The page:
Possible birth defects link to MTR deserves study, Rahall says
CHARLESTON, W.Va. -- Rep. Nick Rahall said Tuesday that a possible link between mountaintop removal and increased rates of birth defects in the Appalachian coalfields needs further investigation.
But the West Virginia Democrat said that he isn't sure what agency should do that, or whether there's much Congress could do about the problem, even if a link is proven by further research.
Rahall also defended his efforts to weaken the U.S. Environmental Protection Agency's role in overseeing Clean Water Act permits for mountaintop removal operations.
"My efforts are not to stop EPA," Rahall said in an interview with the Gazette. "My efforts are to get EPA to work closer with the states. Cooperative federalism is the name of the bill that passed here last week with my co-sponsorship."
Rahall said that he hasn't read the recent study by West Virginia University researcher Michael Hendryx but has been briefed about it by his staff.
The study analyzed 1.8 million records of births between 1996 and 2003, and found "significantly higher rates" of birth defects -- affecting circulatory, respiratory, nervous, gastrointestinal and urogenital systems -- in mountaintop removal areas compared to areas with other types of mining or no mining at all.
Hendryx, Washington State University's Melissa Ahern and other scientists have published a collection of recent papers examining possible links between mountaintop removal and various illnesses.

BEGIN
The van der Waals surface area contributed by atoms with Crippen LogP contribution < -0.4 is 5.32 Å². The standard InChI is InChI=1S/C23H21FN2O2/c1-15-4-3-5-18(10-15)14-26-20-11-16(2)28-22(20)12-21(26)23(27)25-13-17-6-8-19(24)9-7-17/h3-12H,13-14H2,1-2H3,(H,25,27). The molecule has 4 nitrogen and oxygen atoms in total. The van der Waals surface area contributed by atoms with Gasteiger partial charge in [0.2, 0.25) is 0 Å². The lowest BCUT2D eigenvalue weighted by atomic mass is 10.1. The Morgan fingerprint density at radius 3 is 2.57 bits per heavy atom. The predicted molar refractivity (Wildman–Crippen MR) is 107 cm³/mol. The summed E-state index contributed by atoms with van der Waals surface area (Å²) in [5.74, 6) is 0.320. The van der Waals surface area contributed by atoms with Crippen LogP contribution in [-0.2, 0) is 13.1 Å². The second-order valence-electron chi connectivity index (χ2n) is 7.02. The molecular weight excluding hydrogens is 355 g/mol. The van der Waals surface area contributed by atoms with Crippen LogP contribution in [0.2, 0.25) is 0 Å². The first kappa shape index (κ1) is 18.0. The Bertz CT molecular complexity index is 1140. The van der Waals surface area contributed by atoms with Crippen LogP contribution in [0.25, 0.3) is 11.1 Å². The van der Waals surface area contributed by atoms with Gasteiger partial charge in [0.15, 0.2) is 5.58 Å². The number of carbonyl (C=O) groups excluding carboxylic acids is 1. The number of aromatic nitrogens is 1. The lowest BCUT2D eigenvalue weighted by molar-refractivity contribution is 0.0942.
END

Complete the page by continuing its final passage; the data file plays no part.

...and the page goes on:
Collectively, the papers have given weight to citizen complaints about coal's impact on public health. Anti-mountaintop removal activists point to the research to show that the issue isn't just about mining's effects on salamanders, mayflies or isolated mountain streams.
Rahall agreed that the papers are important, but said he's not sure that they provide enough proof for any regulatory action by the government.
"Certainly, any information that is proven that shows a high incidence of illness or birth defects is of serious concern, and it ought to be given serious study," Rahall said. "And before we rush headlong into new regulations, we need to find out if the current ones are working, if they're being enforced, and if not, why not."
Rahall complained that the birth defects study did not provide policymakers any recommendations for what should be done about mountaintop removal.
But the study did say, "Existing regulations to protect air and water quality in mountaintop mining areas may be inadequate, and enforcement of those regulations has been lax, although recent efforts by the Environmental Protection Agency may be moving in the direction of stricter regulations."
Last week, the House passed a Rahall-sponsored bill that he has described as a reaction to the Obama administration's crackdown on mountaintop removal through tougher permit reviews and more stringent water quality guidelines.
The bill would stop EPA from rejecting Clean Water Act "dredge-and-fill" permits approved by the U.S. Army Corps of Engineers, as EPA did earlier this year with the largest mountaintop removal permit in West Virginia history.
But the bill goes much farther than that. It would block EPA from stepping in if states write water quality standards federal scientists believe are too weak. EPA would no longer be able to withdraw federal approval of state water pollution regulatory programs, and would be stripped of authority to object to water pollution discharge permits issued by state agencies.
Reach Ken Ward Jr. at firstname.lastname@example.org or 304-348-1702.